Here is the CD. You can follow the link to order your own copy as well as hear a couple of short preview tracks.

I will not provide a review of this; it would be a conflict of interest since so much of my own work has gone into this.

Thank you Chris, for being the glue that brought all this together. Thank you Sean Haley and Scott Kovacs for conducting most of the concert. Thank you Glenn Miller for coming in and putting us over the top, especially with your solo. And thank you to the men of the Illumni Men’s Chorale for all the hard work you did to put this concert together.

Link to order the CD: http://musicofrussia.com/

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Meditation on the Massacre at Sandy Hook

On Dec 14 2012 20 children and 6 teachers were murdered. My choir, the Illumni Men’s Choral, had a concert that very evening, a Christmas Concert. How do we sing of Christmas in the midst of such tragedy. This is my…

Meditation on the massacre at Sandy Hook Elementary

REJOICE !!!. The Hymn says. REJOICE !!!

And yet it is hard to rejoice. Innocent Children die at the hand of a person that we are most comfortable calling “Mad”, because we cannot understand “why?”.

REJOICE !!!! the Hymn Says. But how can the parents, who must bury their child, the joy of their hearts, the expectation of their dreams, who are going though the worst thing a parent can go though, rejoice?

REJOICE !!!! the Hymn almost demands. But how can our communities rejoice that will never know the contribution of the little ones who now lie dead?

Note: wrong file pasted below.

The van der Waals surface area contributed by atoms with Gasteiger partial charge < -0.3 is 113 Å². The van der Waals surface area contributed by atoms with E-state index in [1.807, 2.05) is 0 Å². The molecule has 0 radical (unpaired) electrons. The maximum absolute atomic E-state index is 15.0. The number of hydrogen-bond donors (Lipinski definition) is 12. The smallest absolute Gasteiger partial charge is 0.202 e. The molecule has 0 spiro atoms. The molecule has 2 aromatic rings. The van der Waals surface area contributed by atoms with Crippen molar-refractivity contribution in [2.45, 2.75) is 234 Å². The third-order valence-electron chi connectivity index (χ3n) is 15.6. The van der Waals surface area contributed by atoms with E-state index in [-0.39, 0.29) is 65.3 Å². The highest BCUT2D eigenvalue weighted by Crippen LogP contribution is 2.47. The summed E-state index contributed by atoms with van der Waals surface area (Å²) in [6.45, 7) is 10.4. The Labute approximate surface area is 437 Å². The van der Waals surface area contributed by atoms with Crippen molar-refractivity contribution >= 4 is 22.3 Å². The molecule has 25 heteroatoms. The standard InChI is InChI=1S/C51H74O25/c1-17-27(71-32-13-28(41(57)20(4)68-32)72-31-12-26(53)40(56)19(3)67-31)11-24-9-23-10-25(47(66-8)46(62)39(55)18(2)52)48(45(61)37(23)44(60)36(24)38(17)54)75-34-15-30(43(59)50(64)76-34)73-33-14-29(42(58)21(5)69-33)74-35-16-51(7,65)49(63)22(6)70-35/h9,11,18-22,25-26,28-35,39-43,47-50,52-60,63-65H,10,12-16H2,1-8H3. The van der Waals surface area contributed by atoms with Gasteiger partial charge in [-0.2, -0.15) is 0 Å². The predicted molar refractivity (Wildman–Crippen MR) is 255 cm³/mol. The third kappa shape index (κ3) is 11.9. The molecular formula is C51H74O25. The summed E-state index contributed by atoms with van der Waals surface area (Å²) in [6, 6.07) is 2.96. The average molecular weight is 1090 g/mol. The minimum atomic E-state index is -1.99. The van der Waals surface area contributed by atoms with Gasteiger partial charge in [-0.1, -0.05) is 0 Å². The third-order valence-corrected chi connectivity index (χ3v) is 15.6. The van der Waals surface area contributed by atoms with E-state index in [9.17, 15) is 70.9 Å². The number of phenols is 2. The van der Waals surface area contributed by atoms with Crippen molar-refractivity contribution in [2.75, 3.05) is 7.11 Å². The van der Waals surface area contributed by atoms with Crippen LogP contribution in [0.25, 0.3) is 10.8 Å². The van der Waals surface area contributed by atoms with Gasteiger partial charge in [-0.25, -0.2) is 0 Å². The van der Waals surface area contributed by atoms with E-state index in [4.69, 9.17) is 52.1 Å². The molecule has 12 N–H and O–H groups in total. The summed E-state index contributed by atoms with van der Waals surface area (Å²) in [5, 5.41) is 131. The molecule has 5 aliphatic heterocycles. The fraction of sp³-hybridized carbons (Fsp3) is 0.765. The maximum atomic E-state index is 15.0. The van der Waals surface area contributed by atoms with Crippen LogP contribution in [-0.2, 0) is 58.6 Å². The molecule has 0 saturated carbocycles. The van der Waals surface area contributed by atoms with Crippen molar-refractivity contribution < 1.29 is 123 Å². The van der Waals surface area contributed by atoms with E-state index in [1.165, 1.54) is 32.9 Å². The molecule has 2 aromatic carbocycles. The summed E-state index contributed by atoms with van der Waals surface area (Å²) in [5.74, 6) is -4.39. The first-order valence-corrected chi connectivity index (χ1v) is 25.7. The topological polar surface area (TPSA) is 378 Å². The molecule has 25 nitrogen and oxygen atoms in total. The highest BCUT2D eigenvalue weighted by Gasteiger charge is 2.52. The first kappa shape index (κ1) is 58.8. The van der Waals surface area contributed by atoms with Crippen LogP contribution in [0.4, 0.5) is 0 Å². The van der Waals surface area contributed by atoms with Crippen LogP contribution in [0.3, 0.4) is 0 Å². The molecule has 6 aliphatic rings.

This is much more like the Carol that is proper to the days of Christmas (Dec 28th or 29th, depending on which calendar you keep), the Coventry Carol. “Rachel weeping for her children; she refused to be consoled, because they were no more.” Indeed we must celebrate these young lives that have been cut off; and I can think of no better time than the Feast of the Holy Innocents.

REJOICE !!! the Hymn remonstrates.

How can we rejoice when there is so much pain? The poet muses about that in one of our Christmas Carols: “And in despair I bowed my head; there is no peace on earth I said, for hate is strong and mocks the song of Peace on Earth good will to men.

REJOICE!!! the Hymn almost mocks

There is no sense to the violence that has visited us. It is an insult to truth to assign it a meaning. How can we rejoice?

And yet when we look at that hymn, it speaks of exile, of mourning, of a captivity that needs God Himself to come and undo. As we mourn the fallen innocents, we also mourn our own fallen innocence. It touches the tender part of us that does its best to trust in a world that cannot be trusted. It is that part of us, the part that is still child like, that feels the wound most deeply. We feel the violence done to these dear ones deeply in ourselves. On some level we share in that wound, a wound that is not easily healed

The Hymn acknowledges all that, and still confronts us: REJOICE !!!!

Sometimes “REJOICE” is an act of defiance.